Iselin’s disease is an osteochondrosis or traction apophysitis of the fifth metatarsal base at the attachment of the peroneus brevis tendon. It was first described by a German physician, Dr Hans Iselin in 1912. The apophysis at the tuberosity of the fifth metatarsal tends to appear around the age of 10 for females and the 12 for males. Generally, the apophysis fuses within about a year after it appears. The condition is thought to be often under-reported and under recognized.
Almost all cases are associated with higher levels of athletic activity so is most likely due to repetitive minor trauma. A laterally deviated subtalar axis will increase the pull of peroneus brevis tendon due to the shorter lever arm. A higher level of metatatarsus adductus angle may be related.
Insidious onset of pain at the base of the fifth metatarsal that is aggravated with activity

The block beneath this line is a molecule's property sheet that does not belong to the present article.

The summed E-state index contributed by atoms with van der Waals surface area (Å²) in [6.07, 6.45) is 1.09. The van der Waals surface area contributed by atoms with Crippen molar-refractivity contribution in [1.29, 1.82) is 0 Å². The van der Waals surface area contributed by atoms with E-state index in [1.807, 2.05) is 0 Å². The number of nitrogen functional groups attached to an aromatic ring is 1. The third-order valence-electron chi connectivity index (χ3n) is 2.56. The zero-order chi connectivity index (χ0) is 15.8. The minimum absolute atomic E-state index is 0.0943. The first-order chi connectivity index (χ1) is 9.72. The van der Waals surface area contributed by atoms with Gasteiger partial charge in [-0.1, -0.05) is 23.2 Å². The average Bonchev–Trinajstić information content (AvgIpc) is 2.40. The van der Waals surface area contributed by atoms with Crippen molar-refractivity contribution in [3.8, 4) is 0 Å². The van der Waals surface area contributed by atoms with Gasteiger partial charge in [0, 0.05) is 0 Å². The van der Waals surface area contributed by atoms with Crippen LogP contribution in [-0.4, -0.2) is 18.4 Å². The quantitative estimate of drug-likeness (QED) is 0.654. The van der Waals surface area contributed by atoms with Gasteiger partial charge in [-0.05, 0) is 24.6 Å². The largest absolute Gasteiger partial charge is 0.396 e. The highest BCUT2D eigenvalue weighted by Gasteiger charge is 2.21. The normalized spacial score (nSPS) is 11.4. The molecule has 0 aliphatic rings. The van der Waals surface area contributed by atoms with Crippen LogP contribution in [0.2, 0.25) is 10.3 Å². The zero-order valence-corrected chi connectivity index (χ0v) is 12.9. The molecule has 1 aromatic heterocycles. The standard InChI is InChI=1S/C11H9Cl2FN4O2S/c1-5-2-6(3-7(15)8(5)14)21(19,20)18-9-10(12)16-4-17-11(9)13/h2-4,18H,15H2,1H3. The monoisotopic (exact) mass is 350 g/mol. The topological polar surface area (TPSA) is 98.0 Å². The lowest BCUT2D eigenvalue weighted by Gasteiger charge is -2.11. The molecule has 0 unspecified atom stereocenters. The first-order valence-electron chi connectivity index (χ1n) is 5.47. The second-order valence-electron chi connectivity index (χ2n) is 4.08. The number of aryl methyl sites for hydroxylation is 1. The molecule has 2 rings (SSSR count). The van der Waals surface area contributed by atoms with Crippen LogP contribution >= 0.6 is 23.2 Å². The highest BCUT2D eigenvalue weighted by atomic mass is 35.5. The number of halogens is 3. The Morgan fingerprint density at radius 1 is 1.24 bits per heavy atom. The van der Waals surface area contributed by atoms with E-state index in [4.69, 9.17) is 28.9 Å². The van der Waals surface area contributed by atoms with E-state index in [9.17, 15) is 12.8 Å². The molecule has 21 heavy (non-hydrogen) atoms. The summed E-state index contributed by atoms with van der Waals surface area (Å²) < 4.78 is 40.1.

Sometimes present with a limp and/or walk with everted foot.
Many have some swelling
Sometimes local tenderness and pain on resisted inversion
X-ray: fragmentation, irregularity, cystic changes around the apophysis; widening of the apophysis.
Activity limitation and restriction or total rest appears to be most effective
Short term use of strapping and foot orthotic designs to reduce activity of peroneus brevis
Cast or CAM boot immobilization
Return to activity plan
May resolve spontaneously as apophysis fuses to due natural history of skeletal maturity.
Iselin's Disease (Podiatry Arena)
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